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Fed admits that stock market gains are tied to central bank manipulation

Kenneth Schortgen Jr

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Feb. 21, 2013

On Feb. 21, the president of the Federal Reserve's regional bank in Dallas admitted in an interview that the recent gains in the stock market have come not through improvements in corporate fundamentals, or sustainable economic recovery, but instead through the artificial manipulation by the U.S. central bank in the markets themselves. Just as the Dow, S&P 500, and Nasdaq have crossed highs not seen since before the credit crisis, the primary causation for the more than 30% rally in stocks has been the continuous inflow of money by the Fed to ensure stock prices remain high.

The Fed has artificially sustained markets. - Dick Fisher, President of the Dallas Federal Reserve bank

While this revelation has not been a secret to some investors and analysts, it gives concrete evidence as to why the stock markets have climbed with little resistance to levels nearing all time record highs, even as nearly every other economic indicator points the economy in deep recession.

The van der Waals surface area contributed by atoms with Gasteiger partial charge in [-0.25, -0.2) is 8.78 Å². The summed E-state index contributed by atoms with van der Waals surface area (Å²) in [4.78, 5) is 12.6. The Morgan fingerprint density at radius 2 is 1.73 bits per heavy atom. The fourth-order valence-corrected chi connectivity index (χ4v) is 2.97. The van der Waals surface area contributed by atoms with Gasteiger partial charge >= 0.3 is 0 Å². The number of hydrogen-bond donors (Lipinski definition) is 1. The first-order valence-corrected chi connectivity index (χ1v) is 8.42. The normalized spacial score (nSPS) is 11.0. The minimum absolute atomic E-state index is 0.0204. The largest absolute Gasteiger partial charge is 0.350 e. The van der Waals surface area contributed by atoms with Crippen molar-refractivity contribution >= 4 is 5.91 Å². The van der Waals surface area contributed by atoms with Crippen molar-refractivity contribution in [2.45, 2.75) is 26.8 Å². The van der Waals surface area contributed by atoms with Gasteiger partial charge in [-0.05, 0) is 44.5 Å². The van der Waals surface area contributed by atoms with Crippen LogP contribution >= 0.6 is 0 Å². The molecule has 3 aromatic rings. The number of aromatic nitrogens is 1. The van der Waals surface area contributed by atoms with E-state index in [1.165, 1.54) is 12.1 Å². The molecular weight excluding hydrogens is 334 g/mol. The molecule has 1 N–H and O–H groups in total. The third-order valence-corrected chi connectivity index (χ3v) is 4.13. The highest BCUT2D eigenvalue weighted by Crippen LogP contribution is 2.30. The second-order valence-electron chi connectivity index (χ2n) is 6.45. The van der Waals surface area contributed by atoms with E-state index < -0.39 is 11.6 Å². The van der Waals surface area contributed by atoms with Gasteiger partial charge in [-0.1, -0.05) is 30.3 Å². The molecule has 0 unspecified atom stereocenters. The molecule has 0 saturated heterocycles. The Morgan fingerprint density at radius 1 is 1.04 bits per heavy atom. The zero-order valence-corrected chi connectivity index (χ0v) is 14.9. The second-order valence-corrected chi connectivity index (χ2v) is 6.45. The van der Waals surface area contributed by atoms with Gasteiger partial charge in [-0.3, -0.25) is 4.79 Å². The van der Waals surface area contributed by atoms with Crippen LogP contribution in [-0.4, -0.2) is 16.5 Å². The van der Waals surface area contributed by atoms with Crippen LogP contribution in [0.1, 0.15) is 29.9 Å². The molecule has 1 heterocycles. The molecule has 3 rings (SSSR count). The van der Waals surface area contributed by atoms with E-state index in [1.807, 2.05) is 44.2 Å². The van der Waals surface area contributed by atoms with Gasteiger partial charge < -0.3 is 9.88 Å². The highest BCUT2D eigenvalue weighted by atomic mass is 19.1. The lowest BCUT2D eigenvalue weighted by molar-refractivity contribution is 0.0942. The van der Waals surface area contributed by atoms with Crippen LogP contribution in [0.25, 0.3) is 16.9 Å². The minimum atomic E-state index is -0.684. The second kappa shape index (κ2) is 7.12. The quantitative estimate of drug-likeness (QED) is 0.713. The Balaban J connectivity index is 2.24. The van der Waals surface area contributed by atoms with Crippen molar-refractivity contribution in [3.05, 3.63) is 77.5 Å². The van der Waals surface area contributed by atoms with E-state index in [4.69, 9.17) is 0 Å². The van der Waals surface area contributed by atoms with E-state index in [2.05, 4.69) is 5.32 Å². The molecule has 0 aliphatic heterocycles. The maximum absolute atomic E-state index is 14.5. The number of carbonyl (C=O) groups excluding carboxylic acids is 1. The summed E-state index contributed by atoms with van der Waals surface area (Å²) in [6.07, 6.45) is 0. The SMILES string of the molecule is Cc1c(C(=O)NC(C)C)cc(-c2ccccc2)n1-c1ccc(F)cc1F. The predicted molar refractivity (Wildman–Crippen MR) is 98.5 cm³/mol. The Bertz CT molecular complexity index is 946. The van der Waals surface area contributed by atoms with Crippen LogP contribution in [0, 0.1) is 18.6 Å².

Since 2008, the Federal Reserve has printed trillions of dollars in stimulus money through its quantitative easing programs, and Operation Twist. A large portion of this money has been funneled by the Fed into the stock markets, and validated by Federal Reserve Chairman Ben Bernanke when he stated the positive results of QE was a rise in stock market prices. Since the Fed's charter mentions nothing about using currencies to help support equity markets, and are primarily to use their monetary powers to stem inflation and lower unemployment, the central bank appears to have abandoned its mission during the past four years, and has focused on stocks as the primary indicator for creating economic growth.

With Q4 GDP falling into negative growth, and unemployment remaining higher than when President Barack Obama took office, the tens of trillions of dollars created from central bank easing has done little to halt, or fix, the current economic downturn known as the Great Recession. And with the head of the Dallas Fed today admitting today that the central bank has been artificially manipulating stock prices higher, even this economic indicator is nothing more than an artificially created monetary bubble.